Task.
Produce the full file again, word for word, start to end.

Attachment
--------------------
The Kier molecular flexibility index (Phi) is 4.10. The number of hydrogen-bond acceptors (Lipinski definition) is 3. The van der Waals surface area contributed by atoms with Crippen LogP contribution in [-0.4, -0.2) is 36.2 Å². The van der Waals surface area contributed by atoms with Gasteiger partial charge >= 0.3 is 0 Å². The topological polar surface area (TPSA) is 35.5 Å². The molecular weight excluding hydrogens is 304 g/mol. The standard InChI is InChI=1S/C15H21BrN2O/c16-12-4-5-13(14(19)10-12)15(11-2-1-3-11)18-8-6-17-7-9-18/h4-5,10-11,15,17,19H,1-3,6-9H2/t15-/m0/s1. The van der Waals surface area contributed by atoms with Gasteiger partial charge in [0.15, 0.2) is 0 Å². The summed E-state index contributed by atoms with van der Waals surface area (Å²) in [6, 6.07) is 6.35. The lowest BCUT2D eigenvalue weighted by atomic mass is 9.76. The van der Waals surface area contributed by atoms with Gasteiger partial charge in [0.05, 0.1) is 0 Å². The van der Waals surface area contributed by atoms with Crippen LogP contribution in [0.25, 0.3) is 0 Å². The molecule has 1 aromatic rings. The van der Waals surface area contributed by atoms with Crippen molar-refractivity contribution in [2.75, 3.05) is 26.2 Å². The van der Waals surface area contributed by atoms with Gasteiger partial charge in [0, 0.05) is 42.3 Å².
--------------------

The Kier molecular flexibility index (Phi) is 4.10. The number of hydrogen-bond acceptors (Lipinski definition) is 3. The van der Waals surface area contributed by atoms with Crippen LogP contribution in [-0.4, -0.2) is 36.2 Å². The van der Waals surface area contributed by atoms with Gasteiger partial charge >= 0.3 is 0 Å². The topological polar surface area (TPSA) is 35.5 Å². The molecular weight excluding hydrogens is 304 g/mol. The standard InChI is InChI=1S/C15H21BrN2O/c16-12-4-5-13(14(19)10-12)15(11-2-1-3-11)18-8-6-17-7-9-18/h4-5,10-11,15,17,19H,1-3,6-9H2/t15-/m0/s1. The van der Waals surface area contributed by atoms with Gasteiger partial charge in [0.15, 0.2) is 0 Å². The summed E-state index contributed by atoms with van der Waals surface area (Å²) in [6, 6.07) is 6.35. The lowest BCUT2D eigenvalue weighted by atomic mass is 9.76. The van der Waals surface area contributed by atoms with Gasteiger partial charge in [0.05, 0.1) is 0 Å². The van der Waals surface area contributed by atoms with Crippen LogP contribution in [0.25, 0.3) is 0 Å². The molecule has 1 aromatic rings. The van der Waals surface area contributed by atoms with Crippen molar-refractivity contribution in [2.75, 3.05) is 26.2 Å². The van der Waals surface area contributed by atoms with Gasteiger partial charge in [0, 0.05) is 42.3 Å².